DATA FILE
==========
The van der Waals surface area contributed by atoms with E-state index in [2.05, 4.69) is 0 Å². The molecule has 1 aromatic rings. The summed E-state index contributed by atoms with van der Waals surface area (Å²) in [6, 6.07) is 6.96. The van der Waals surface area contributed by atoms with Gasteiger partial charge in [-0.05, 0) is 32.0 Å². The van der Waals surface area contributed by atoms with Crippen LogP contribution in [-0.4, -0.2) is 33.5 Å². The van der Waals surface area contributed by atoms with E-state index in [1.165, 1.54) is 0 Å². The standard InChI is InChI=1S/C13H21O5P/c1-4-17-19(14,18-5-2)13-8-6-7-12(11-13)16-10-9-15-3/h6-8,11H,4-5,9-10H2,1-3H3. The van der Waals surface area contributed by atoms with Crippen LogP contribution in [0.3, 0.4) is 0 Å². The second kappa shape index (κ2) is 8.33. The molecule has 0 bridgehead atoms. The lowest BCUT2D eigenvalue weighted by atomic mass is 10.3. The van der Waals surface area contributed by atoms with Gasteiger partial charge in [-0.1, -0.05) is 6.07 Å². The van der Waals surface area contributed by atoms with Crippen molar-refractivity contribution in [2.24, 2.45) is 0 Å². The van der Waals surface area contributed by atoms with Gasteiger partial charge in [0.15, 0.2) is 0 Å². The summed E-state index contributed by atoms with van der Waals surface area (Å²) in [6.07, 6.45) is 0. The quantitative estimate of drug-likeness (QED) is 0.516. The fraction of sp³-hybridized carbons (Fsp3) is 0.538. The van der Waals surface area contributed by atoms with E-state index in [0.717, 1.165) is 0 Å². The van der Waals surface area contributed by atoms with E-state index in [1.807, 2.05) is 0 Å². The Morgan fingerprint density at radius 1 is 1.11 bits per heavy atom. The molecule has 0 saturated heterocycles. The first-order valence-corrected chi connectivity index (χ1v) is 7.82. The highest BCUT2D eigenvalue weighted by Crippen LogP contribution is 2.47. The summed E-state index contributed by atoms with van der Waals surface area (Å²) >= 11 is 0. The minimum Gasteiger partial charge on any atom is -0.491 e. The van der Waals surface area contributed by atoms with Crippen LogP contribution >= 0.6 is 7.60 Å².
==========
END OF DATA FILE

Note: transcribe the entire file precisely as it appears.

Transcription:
The van der Waals surface area contributed by atoms with E-state index in [2.05, 4.69) is 0 Å². The molecule has 1 aromatic rings. The summed E-state index contributed by atoms with van der Waals surface area (Å²) in [6, 6.07) is 6.96. The van der Waals surface area contributed by atoms with Gasteiger partial charge in [-0.05, 0) is 32.0 Å². The van der Waals surface area contributed by atoms with Crippen LogP contribution in [-0.4, -0.2) is 33.5 Å². The van der Waals surface area contributed by atoms with E-state index in [1.165, 1.54) is 0 Å². The standard InChI is InChI=1S/C13H21O5P/c1-4-17-19(14,18-5-2)13-8-6-7-12(11-13)16-10-9-15-3/h6-8,11H,4-5,9-10H2,1-3H3. The van der Waals surface area contributed by atoms with Crippen LogP contribution in [0.3, 0.4) is 0 Å². The second kappa shape index (κ2) is 8.33. The molecule has 0 bridgehead atoms. The lowest BCUT2D eigenvalue weighted by atomic mass is 10.3. The van der Waals surface area contributed by atoms with Gasteiger partial charge in [-0.1, -0.05) is 6.07 Å². The van der Waals surface area contributed by atoms with Crippen molar-refractivity contribution in [2.24, 2.45) is 0 Å². The van der Waals surface area contributed by atoms with Gasteiger partial charge in [0.15, 0.2) is 0 Å². The summed E-state index contributed by atoms with van der Waals surface area (Å²) in [6.07, 6.45) is 0. The quantitative estimate of drug-likeness (QED) is 0.516. The fraction of sp³-hybridized carbons (Fsp3) is 0.538. The van der Waals surface area contributed by atoms with E-state index in [0.717, 1.165) is 0 Å². The van der Waals surface area contributed by atoms with E-state index in [1.807, 2.05) is 0 Å². The Morgan fingerprint density at radius 1 is 1.11 bits per heavy atom. The molecule has 0 saturated heterocycles. The first-order valence-corrected chi connectivity index (χ1v) is 7.82. The highest BCUT2D eigenvalue weighted by Crippen LogP contribution is 2.47. The summed E-state index contributed by atoms with van der Waals surface area (Å²) >= 11 is 0. The minimum Gasteiger partial charge on any atom is -0.491 e. The van der Waals surface area contributed by atoms with Crippen LogP contribution >= 0.6 is 7.60 Å².